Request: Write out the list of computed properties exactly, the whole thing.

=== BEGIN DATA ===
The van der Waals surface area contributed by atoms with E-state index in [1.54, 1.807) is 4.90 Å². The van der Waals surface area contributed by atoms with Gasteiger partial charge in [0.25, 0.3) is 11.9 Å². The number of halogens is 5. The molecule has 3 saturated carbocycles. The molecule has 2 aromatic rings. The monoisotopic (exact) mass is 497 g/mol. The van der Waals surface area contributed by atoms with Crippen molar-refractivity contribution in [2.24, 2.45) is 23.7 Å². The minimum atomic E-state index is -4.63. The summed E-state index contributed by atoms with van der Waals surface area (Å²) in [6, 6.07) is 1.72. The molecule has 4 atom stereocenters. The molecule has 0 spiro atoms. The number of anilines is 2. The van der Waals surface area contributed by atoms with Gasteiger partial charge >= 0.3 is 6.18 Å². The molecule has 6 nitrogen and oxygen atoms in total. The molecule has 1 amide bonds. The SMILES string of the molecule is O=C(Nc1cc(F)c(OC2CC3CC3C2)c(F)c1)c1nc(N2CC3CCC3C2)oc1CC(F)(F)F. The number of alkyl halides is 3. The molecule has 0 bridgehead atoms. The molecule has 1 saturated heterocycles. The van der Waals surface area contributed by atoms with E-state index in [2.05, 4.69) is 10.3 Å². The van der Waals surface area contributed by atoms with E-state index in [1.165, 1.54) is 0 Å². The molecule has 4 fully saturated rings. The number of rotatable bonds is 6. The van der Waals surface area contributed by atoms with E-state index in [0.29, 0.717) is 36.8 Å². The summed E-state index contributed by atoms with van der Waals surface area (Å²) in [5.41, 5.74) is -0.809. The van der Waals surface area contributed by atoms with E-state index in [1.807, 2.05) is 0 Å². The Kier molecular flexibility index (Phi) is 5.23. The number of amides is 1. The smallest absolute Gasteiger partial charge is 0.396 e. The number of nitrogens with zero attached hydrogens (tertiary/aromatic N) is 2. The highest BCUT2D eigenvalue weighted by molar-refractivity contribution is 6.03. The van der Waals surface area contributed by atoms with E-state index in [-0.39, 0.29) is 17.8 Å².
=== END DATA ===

The van der Waals surface area contributed by atoms with E-state index in [1.54, 1.807) is 4.90 Å². The van der Waals surface area contributed by atoms with Gasteiger partial charge in [0.25, 0.3) is 11.9 Å². The number of halogens is 5. The molecule has 3 saturated carbocycles. The molecule has 2 aromatic rings. The monoisotopic (exact) mass is 497 g/mol. The van der Waals surface area contributed by atoms with Crippen molar-refractivity contribution in [2.24, 2.45) is 23.7 Å². The minimum atomic E-state index is -4.63. The summed E-state index contributed by atoms with van der Waals surface area (Å²) in [6, 6.07) is 1.72. The molecule has 4 atom stereocenters. The molecule has 0 spiro atoms. The number of anilines is 2. The van der Waals surface area contributed by atoms with Gasteiger partial charge >= 0.3 is 6.18 Å². The molecule has 6 nitrogen and oxygen atoms in total. The molecule has 1 amide bonds. The SMILES string of the molecule is O=C(Nc1cc(F)c(OC2CC3CC3C2)c(F)c1)c1nc(N2CC3CCC3C2)oc1CC(F)(F)F. The number of alkyl halides is 3. The molecule has 0 bridgehead atoms. The molecule has 1 saturated heterocycles. The van der Waals surface area contributed by atoms with E-state index in [2.05, 4.69) is 10.3 Å². The van der Waals surface area contributed by atoms with E-state index in [1.165, 1.54) is 0 Å². The molecule has 4 fully saturated rings. The number of rotatable bonds is 6. The van der Waals surface area contributed by atoms with E-state index in [0.29, 0.717) is 36.8 Å². The summed E-state index contributed by atoms with van der Waals surface area (Å²) in [5.41, 5.74) is -0.809. The van der Waals surface area contributed by atoms with E-state index in [1.807, 2.05) is 0 Å². The Kier molecular flexibility index (Phi) is 5.23. The number of amides is 1. The smallest absolute Gasteiger partial charge is 0.396 e. The number of nitrogens with zero attached hydrogens (tertiary/aromatic N) is 2. The highest BCUT2D eigenvalue weighted by molar-refractivity contribution is 6.03. The van der Waals surface area contributed by atoms with E-state index in [-0.39, 0.29) is 17.8 Å².